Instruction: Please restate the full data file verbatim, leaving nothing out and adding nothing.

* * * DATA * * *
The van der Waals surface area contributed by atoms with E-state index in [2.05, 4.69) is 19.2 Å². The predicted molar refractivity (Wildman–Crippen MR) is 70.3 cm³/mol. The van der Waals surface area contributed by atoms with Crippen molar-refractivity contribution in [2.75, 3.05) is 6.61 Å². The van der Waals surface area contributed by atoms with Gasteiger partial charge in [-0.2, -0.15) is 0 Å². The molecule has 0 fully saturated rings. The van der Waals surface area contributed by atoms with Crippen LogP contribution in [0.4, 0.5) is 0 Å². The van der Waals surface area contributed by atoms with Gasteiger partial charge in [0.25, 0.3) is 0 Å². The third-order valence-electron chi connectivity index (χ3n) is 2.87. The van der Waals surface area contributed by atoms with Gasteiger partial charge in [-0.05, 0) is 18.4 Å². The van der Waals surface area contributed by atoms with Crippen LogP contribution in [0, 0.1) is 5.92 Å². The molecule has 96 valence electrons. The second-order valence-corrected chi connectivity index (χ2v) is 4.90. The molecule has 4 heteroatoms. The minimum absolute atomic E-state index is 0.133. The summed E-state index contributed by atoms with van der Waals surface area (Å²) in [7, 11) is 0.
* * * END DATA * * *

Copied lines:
The van der Waals surface area contributed by atoms with E-state index in [2.05, 4.69) is 19.2 Å². The predicted molar refractivity (Wildman–Crippen MR) is 70.3 cm³/mol. The van der Waals surface area contributed by atoms with Crippen molar-refractivity contribution in [2.75, 3.05) is 6.61 Å². The van der Waals surface area contributed by atoms with Gasteiger partial charge in [-0.2, -0.15) is 0 Å². The molecule has 0 fully saturated rings. The van der Waals surface area contributed by atoms with Crippen LogP contribution in [0.4, 0.5) is 0 Å². The van der Waals surface area contributed by atoms with Gasteiger partial charge in [0.25, 0.3) is 0 Å². The third-order valence-electron chi connectivity index (χ3n) is 2.87. The van der Waals surface area contributed by atoms with Gasteiger partial charge in [-0.05, 0) is 18.4 Å². The van der Waals surface area contributed by atoms with Crippen LogP contribution in [0, 0.1) is 5.92 Å². The molecule has 96 valence electrons. The second-order valence-corrected chi connectivity index (χ2v) is 4.90. The molecule has 4 heteroatoms. The minimum absolute atomic E-state index is 0.133. The summed E-state index contributed by atoms with van der Waals surface area (Å²) in [7, 11) is 0.